As fears mount surrounding Japan’s nuclear crisis following Friday’s 9.0-magnitude earthquake, many like the Lees are leaving the country. As a place to flee to, Hong Kong offers advantages: It’s nearby, it allows most visitors to stay visa-free for from seven to 180 days, depending on citizenship (90 days for Japanese), and, perhaps most important, it faces little threat of radiation from Japan, according to Hong Kong government officials.
The Hong Kong government does not have a count of how many people have arrived from Japan since Friday, when the earthquake hit. But Cathay Pacific reduced the price of one-way flights from Japan until March 20, to help those without confirmed bookings leave the country. A spokeswoman said its four scheduled flights Monday from Tokyo were near capacity, carrying a total of 1,014 passengers.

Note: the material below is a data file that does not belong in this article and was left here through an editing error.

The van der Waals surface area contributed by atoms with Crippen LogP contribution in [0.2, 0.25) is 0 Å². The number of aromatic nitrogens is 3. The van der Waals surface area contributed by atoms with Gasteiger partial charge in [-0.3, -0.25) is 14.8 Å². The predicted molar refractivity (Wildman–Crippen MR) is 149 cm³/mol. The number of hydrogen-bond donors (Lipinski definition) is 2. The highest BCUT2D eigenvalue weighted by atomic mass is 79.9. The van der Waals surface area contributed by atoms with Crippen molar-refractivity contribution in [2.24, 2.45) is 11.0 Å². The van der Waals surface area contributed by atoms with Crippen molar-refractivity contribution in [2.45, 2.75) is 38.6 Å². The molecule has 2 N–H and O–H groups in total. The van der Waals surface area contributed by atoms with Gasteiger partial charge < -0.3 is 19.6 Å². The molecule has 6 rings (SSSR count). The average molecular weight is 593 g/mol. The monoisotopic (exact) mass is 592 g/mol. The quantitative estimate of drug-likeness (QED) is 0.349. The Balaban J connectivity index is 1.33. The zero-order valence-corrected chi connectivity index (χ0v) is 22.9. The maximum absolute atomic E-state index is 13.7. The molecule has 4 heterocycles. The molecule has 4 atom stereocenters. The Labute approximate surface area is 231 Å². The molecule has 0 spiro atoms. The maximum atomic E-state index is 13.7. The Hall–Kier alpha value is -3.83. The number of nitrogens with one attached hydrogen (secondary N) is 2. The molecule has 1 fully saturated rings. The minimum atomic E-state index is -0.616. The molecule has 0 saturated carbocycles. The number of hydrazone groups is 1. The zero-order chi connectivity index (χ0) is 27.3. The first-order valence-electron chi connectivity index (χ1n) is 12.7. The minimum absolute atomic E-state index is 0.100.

A search on the Japan Airlines site Tuesday evening showed the earliest available flights to Hong Kong from Tokyo were on Thursday—with three seats left on two flights.
The Hong Kong Refugee Advice Centre said no Japanese nationals have sought assistance from the organization. The Japanese Consulate in Hong Kong and the Hong Kong government both said they do not have programs bringing people to Hong Kong from Japan, nor are they assisting those who have already arrived.